While this is an article written with a fresh Saturday morning angry zeal I want to assure you, I will hold the same sentiments long after this is posted.
Today I awoke to the morning daylight creeping through my slightly open blinds and helped myself to a fresh, juicy kiwi. Enjoying the sweetness bounce around my taste buds I sat down on the living room couch to browse the morning paper. The Anti-HST headline caught my eye, but the headline “Tamil kids locked up” caught my attention.
Immediately, I flipped through the pages and to the Westcoast News section of the Vancouver Sun and saw on one page, two articles by Douglas Quan of Postmedia News documenting the daily life of the women and children detained and voicing the questions and experience of a refugee lawyer working with the Tamils and on the other, a “Daily Special” making comparisons to Chinese “boat people” and a clever opinion piece by Stephen Hume.
After fingering through Quan’s articles, I turned to the “Daily Special” (Page A6 for those with a copy of the Sun), and I read the lead of the article: “Unlike the Chinese boat people of 1999, Sri Lankans say they will not slip across the border.” And then I raged. Here’s why:
1. Terming the Chinese immigrants of 1999 (illegal and otherwise) as “Chinese boat people” is an easy simplification of bigoted language and represents the xenophobia, racism, knee-jerk hatred and fear and ignorance that upper middle-class (here I admit my own ignorance) and portions of White Canada have in relation to poor people landing on “their” shores. Would these people be from Britain they would probably be hailed as “sailors,” but the fact is the news characterizes people landing on rusted ships to be as dirty and smelly as their ships, and as slippery as the waters they traveled, be they Chinese, Sri Lankan, or any other under-classed minority. It’s not hard to imagine a similar simplification of Sri Lankans ten years from now, let alone ten months. They’re just the flavour of the week.
2. “Will not slip across the border.” Since when does the word “slip” become a politically-neutral word for people coming to a new country for a better life? It’s not, and that’s my point. This article is filed under the “Daily Special” of a provincewide newspaper and for it to bounce around the precarious sentiments of political discrimination – that being the political scrutiny and policy that the Canadian government enacts as well as the corresponding media which seem to isolate certain kinds of people to discriminate at a time (in 1999, Chinese boat people; in 2010 Sri Lankan boat people) – is evidence of agenda, not news. Now I don’t necessarily blame the writers or the editors, but I look at the system of publishing: the system that is owned and dominated by CanWest Global.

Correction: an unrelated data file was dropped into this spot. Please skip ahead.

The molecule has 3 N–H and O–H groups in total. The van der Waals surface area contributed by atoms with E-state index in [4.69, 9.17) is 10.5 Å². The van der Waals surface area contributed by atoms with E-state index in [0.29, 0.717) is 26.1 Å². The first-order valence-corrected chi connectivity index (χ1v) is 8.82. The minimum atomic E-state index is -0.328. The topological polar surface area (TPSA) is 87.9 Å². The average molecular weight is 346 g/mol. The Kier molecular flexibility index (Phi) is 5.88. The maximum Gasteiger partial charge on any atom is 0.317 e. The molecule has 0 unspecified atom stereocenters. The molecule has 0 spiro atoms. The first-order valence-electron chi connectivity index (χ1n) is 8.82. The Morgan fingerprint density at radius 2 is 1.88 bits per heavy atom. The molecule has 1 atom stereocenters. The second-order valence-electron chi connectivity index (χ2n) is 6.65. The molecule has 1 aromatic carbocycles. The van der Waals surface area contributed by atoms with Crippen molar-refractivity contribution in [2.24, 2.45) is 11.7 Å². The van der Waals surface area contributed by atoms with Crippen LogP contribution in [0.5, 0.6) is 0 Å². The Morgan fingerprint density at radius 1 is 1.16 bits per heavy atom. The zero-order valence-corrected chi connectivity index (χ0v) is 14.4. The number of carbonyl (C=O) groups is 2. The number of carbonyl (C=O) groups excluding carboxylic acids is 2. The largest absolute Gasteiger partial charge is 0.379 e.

3. It’s in the title: “These migrants want to call Canada home.” Well no shit. That’s why they got on the ship in the first place! To seek refuge away from the persecution and oppression they face in Sri Lanka to a country that will give them what they need to live a humane life. Okay, I know that we have to make sure they’re not terrorists, but let’s not forget they are asylum seekers, too. But since when did terrorists travel two months at sea to start their antics?
What exactly do they mean “these” migrants, anyway? Some more fear mongering on the part of the Vancouver Sun is at place, trying to stir instinctive, territorial backlash in “native” Canadians.
4. With an obvious bias towards xenophobia, the above article is given precedence as the Daily Special when the below article is Opinion. This doesn’t make me rage quite as much as spawn campers or aimbotters, but that something slanted can pass of as straight news is another begrudging reality of living an upper middle class life. A far cry from the realities of facing persecution so severe so as to leave my home country. This is how privilege works; I have the power and choice to tune in or not, and refuse to see the reality of the situations of the migrants.
Although these are some angry points, I want to acknowledge that The Vancouver Sun did place both the Daily Special and Hume’s opinion piece on the same page. In a newspaper, it’s easy to give voice to one side of an issue but to balance a point with a counterpoint is refreshing to see.
In closing, Hume’s article says it best:
How we respond to a few Tamils seeking safety and a future for their children says far more about us than it does about them.